BAGUIO CITY — Calls are mounting to revoke border restrictions ordered by Baguio City Mayor Benjamin Magalong for residents from its bordering Benguet towns, with appeals from La Trinidad, the Benguet legislative caretaker, and activist group Tongtongan ti Umili (People’s Caucus).
The La Trinidad Municipal COVID-19 Inter-Agency Task Force (MIATF) met on the afternoon of November 20 to discuss Magalong’s executive order released the day before. Underscoring the “spirit of unity and cooperation embodied in the BLISTT ideals,” they unanimously approved a resolution asking the mayor to recall his order.
BLISTT stands for Baguio, and the bordering towns of La Trinidad, Itogon, Sablan, Tuba, and Tublay. The LGUs set up a governing board in January 2014 to promote development through cooperation, coordination, and collaboration among the member LGUs.
Magalong’s directive limited the entry of residents from LSTT towns to those working, having medical emergencies, and needing essential goods and services. The city requires residents from the said municipalities to carry proof of work, residency, and a medical certificate. The order takes effect from November 21 up to December 4.
Despite the city’s claims of prior consultation with Benguet officials and the Regional IATF, the municipal officials expressed “surprise and apprehension” over the city’s restriction advisory. La Trinidad Mayor Romeo Salda also clarified they were not consulted before Magalong’s issuance of the restriction.
In a separate statement, ACT-CIS Party-list Representative Eric Yap also appealed for the lifting of the restriction.
The solon reminded Baguio that Benguet LGUs did not impose restrictions when the city allowed tourists’ entry from other regions.
“I would like to appeal to you to recall the advisory that restricts travel from Benguet to Baguio. Allow me to point out though that I am in no way against stricter measures to contain the virus,” he said.
Yap added that it would be better to further discuss the matter and find an amenable solution for all parties.
Itogon officials also called out Baguio back in October after the city imposed similar restrictions, leading the city to ease the guidelines.
Restriction hampers livelihood
In a statement, Tongtongan ti Umili said the latest checks imposed by Magalong would hamper the livelihood of residents from its neighboring towns, especially those seeking odd jobs in the city. They noted that there are sections that continue to face difficulties finding home-based work and procuring the required documents to pass the border.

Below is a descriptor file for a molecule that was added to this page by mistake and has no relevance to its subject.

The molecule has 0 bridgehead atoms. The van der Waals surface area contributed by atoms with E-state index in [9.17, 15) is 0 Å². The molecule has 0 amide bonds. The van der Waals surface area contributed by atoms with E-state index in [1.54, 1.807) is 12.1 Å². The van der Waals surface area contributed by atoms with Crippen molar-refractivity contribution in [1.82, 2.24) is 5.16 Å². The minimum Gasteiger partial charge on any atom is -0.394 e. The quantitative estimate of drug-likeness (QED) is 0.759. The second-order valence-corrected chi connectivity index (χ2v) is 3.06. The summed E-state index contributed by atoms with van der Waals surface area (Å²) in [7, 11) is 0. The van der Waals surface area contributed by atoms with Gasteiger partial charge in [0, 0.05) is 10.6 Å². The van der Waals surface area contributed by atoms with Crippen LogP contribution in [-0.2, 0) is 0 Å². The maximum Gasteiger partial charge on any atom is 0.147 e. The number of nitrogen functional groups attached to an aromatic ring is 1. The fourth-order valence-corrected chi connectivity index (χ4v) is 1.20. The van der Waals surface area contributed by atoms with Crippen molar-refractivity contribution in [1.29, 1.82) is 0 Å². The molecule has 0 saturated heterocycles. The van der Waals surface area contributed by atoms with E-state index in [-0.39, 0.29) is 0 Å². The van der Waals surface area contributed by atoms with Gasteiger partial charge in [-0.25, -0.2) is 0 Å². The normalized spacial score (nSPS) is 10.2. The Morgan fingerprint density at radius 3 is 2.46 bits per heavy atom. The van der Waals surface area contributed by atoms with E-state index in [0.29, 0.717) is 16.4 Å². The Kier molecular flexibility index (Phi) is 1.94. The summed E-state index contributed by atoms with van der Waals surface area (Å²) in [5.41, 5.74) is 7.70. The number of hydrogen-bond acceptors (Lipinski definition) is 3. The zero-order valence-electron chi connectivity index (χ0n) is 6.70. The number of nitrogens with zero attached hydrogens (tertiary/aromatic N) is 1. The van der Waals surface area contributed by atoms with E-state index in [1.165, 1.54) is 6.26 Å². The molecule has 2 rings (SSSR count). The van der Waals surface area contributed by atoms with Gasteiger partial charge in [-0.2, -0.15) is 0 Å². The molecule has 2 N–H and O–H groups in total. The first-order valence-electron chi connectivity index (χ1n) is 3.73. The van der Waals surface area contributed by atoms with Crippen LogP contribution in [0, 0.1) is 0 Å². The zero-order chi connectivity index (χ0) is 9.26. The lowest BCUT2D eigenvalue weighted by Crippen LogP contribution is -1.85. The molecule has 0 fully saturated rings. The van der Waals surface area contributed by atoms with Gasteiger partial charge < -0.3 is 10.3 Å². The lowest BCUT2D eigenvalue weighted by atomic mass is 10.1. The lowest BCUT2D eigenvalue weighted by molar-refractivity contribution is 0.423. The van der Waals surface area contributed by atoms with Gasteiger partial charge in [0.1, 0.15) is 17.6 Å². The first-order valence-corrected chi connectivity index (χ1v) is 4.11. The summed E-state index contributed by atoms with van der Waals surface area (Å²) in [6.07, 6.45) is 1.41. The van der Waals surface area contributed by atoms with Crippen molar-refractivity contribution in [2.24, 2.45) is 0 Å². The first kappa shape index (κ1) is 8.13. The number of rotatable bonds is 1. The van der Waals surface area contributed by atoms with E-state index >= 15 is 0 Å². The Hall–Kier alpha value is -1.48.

The group pointed out that Baguio’s has a thriving economy because of the participation of LISTT citizens.
“[The] concept of a Metropolitan Baguio or BLISTT was formulated to foster further cooperation and unity with its neighboring municipalities for a development that serves the needs of not just Baguio, but also those of its adjacent towns,” the group said.
Magalong’s decision drew opposition from all fronts. Residents from the four towns and even Baguio locals expressed dissent on social media, flooding the city’s Facebook public information page with mocking and angry comments. Memes depicting Baguio with barriers to keep its neighbors out and a separate area from Benguet also became abundant on social media.
Tongtongan views the city’s latest measure as something selfish, noting that “it is more focused on reviving itself, rather than holistically stimulating the revitalization of its economy” of the whole BLISTT.
“In this pandemic, there can be no actual development for Baguio if its neighboring towns are left in the dark in the conversation,” the group added.
Instead of restricting its neighbors, Tongtongan said city officials should instead formulate policies with its bordering municipalities.
“In order to heal as one, let us not isolate ourselves from our [neighbors], but instead coordinate with them to formulate policies that will serve the [people] better,” the statement said.
The group urged the city government to consult LISTT mayors and other concerned sectors before issuing directives that will affect its neighbors. They also recommended creating a “common COVID-19 management and testing strategy” and a “BLISTT-wide regulation” for the entry and exit of persons in the area.
The group stressed that, as an urban center, Baguio should accommodate all sectors.
“We are not strictly just for tourists and conventions,” the group said.
In a statement relayed by the Public Information Office (PIO), City Administrator Bonifacio dela Peña explained Baguio has to impose the checks while the towns improve their containment measures for COVID-19. The official maintained that dialogues were undertaken before the mayor decided to set stricter border control.
According to the city’s PIO, the city administrator represented Magalong in a meeting on November 19 with LISTT officials. The Office of the Civil Defense (OCD) Regional Director Albert Mogol and Interior and Local Government Regional Director Marlo Iringan facilitated the talks. Apparently, this was the third COVID-19 engagement initiated by Baguio with its counterparts from its adjacent towns.
According to him, the bordering towns still lack a control system, noting their low testing rate, limited isolation facilities, and inadequate lockdown imposition. The measure is supposed to drive local governments of the border towns to institute more steps to prevent the spread of COVID-19 infection in their areas. ●